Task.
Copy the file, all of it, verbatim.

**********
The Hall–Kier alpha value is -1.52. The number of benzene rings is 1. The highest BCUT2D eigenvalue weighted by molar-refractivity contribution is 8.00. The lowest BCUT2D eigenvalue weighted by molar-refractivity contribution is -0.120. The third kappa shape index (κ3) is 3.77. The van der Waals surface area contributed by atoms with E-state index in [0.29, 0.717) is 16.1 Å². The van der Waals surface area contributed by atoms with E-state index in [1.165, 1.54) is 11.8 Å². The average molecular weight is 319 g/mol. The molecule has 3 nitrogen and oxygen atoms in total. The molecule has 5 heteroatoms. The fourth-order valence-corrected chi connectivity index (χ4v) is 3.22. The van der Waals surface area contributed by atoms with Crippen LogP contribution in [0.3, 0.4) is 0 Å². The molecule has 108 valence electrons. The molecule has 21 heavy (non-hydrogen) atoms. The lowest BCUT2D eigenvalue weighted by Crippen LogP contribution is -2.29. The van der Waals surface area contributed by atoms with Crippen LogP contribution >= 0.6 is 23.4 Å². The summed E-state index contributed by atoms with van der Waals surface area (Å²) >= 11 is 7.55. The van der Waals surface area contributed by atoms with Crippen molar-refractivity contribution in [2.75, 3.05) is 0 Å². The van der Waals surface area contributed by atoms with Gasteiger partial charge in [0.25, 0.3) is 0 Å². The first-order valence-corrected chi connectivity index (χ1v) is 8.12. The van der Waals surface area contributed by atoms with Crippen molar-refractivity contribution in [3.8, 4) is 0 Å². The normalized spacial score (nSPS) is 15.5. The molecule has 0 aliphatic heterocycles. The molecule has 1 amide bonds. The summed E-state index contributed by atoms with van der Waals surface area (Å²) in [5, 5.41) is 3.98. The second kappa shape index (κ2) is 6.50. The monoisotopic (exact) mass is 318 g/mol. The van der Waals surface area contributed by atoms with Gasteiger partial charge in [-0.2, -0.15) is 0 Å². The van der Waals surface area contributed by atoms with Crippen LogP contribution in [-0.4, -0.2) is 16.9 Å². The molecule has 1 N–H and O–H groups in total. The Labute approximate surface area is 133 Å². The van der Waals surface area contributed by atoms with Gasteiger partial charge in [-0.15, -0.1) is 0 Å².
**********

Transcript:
The Hall–Kier alpha value is -1.52. The number of benzene rings is 1. The highest BCUT2D eigenvalue weighted by molar-refractivity contribution is 8.00. The lowest BCUT2D eigenvalue weighted by molar-refractivity contribution is -0.120. The third kappa shape index (κ3) is 3.77. The van der Waals surface area contributed by atoms with E-state index in [0.29, 0.717) is 16.1 Å². The van der Waals surface area contributed by atoms with E-state index in [1.165, 1.54) is 11.8 Å². The average molecular weight is 319 g/mol. The molecule has 3 nitrogen and oxygen atoms in total. The molecule has 5 heteroatoms. The fourth-order valence-corrected chi connectivity index (χ4v) is 3.22. The van der Waals surface area contributed by atoms with Crippen LogP contribution in [0.3, 0.4) is 0 Å². The molecule has 108 valence electrons. The molecule has 21 heavy (non-hydrogen) atoms. The lowest BCUT2D eigenvalue weighted by Crippen LogP contribution is -2.29. The van der Waals surface area contributed by atoms with Crippen LogP contribution >= 0.6 is 23.4 Å². The summed E-state index contributed by atoms with van der Waals surface area (Å²) >= 11 is 7.55. The van der Waals surface area contributed by atoms with Crippen molar-refractivity contribution in [2.75, 3.05) is 0 Å². The van der Waals surface area contributed by atoms with Gasteiger partial charge in [0.25, 0.3) is 0 Å². The first-order valence-corrected chi connectivity index (χ1v) is 8.12. The van der Waals surface area contributed by atoms with Crippen molar-refractivity contribution in [3.8, 4) is 0 Å². The normalized spacial score (nSPS) is 15.5. The molecule has 0 aliphatic heterocycles. The molecule has 1 amide bonds. The summed E-state index contributed by atoms with van der Waals surface area (Å²) in [5, 5.41) is 3.98. The second kappa shape index (κ2) is 6.50. The monoisotopic (exact) mass is 318 g/mol. The van der Waals surface area contributed by atoms with Gasteiger partial charge in [-0.2, -0.15) is 0 Å². The van der Waals surface area contributed by atoms with Crippen LogP contribution in [-0.4, -0.2) is 16.9 Å². The molecule has 1 N–H and O–H groups in total. The Labute approximate surface area is 133 Å². The van der Waals surface area contributed by atoms with Gasteiger partial charge in [-0.15, -0.1) is 0 Å².